Ancient Geography & Travels of Moses Part 3
About the ancient travels of biblical figure Moses who led the Jews out of Egypt along Mt. Sinai, history and geography of the trip then and today.
GETTING AROUND-TRAVEL AND TRANSPORTATION
IN THE FOOTSTEPS OF MOSES
Along Moses' way southward to the Sinai shore of the Gulf of Suez, the Giddi Pass truce monitoring station-manned by 200 American technicians-can be seen on the eastern horizon. Further down the coast, near where the manna from heaven fed the Israelites centuries ago, the Egyptian and Mobil Oil Company's Ras Sudr and Abu Rudeis oil fields are pumping a new manna from the ground. Where the Israelites trekked inland, there are now Egyptian and Israeli fortifications with U.N. peace-keeping forces in between.
Past these obstacles, the way to Mt. Sinai is as primitive as in the days of Moses. Mt. Sinai is traditionally associated with the 7,497-ft. pink and purple granite peak called Gebel (or Jabal) Musa. At the base of the mountain is the Monastery of St. Catherine, which is the home of a community of Greek Orthodox Christian monks. According to Christian legends, the 1,500-year old monastery stands on the spot where Moses was confronted by the burning bush. Except for a dirt road, the monastery, and the effects of wind erosion, Mt. Sinai has changed little since Moses climbed to its summit.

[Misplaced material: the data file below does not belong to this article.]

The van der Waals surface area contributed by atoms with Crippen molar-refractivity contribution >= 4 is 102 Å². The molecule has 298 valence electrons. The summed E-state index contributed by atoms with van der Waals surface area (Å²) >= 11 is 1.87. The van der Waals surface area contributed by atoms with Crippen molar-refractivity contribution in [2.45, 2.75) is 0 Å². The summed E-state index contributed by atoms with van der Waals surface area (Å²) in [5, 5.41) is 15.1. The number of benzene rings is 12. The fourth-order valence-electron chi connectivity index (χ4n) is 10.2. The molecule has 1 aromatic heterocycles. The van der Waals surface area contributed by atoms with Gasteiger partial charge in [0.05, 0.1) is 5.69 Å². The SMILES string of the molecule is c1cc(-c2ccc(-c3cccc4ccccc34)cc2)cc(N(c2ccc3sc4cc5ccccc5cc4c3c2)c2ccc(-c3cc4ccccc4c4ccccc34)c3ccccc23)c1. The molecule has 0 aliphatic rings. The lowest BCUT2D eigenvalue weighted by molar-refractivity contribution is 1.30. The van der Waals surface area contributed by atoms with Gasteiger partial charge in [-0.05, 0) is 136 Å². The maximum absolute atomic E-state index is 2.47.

From Mt. Sinai, Moses' footsteps head northwest along the Gulf of Aqaba, past the Israeli port of Elath and its bathing beaches, where Israelis now spend their vacations. In the northwestern Sinai, 50 mi. south of the Israeli city of Beersheba, is the oasis of Ayn al Qudayrat, which has been identified as Kadesh-barnea--the place where Moses spent 38 years. Except for the occasional rumble of an Israeli military convoy on the nearby newly constructed highway, the oasis remains basically the same as it has always been. Bedouins use the oasis with its abundance of olive trees and water as a base for grazing their flocks in the surrounding desert, just as the ancient Israelites did.
Leaving the oasis, Moses' trail cuts across the Israeli border and the Beersheba-Elath highway and then crosses the heavily guarded border into Jordan. Winding northward through the mountains, Moses' path comes to the Jordanian town of Hisban--the biblical Heshbon where the Israelites battled the Amorites.
Only a few miles away is Mt. Nebo, where Moses glimpsed the Promised Land. The ascent to the peak today passes Palestinian refugee camps, deserted since the 1967 war. Today from Mt. Nebo Moses would see the ancient city of Jericho as a mound amid the mud, brick, and steel buildings of modern Jericho. Toward the Dead Sea, he would see Israeli cement factories, and below in the Jordan River valley, his eyes would notice the Allenby Bridge spanning the river near where the Israelites entered the Promised Land. Of course, he would view the Israeli and Jordanian soldiers stationed along the river border. He would note that the Israelis were already in and defending their Promised Land.
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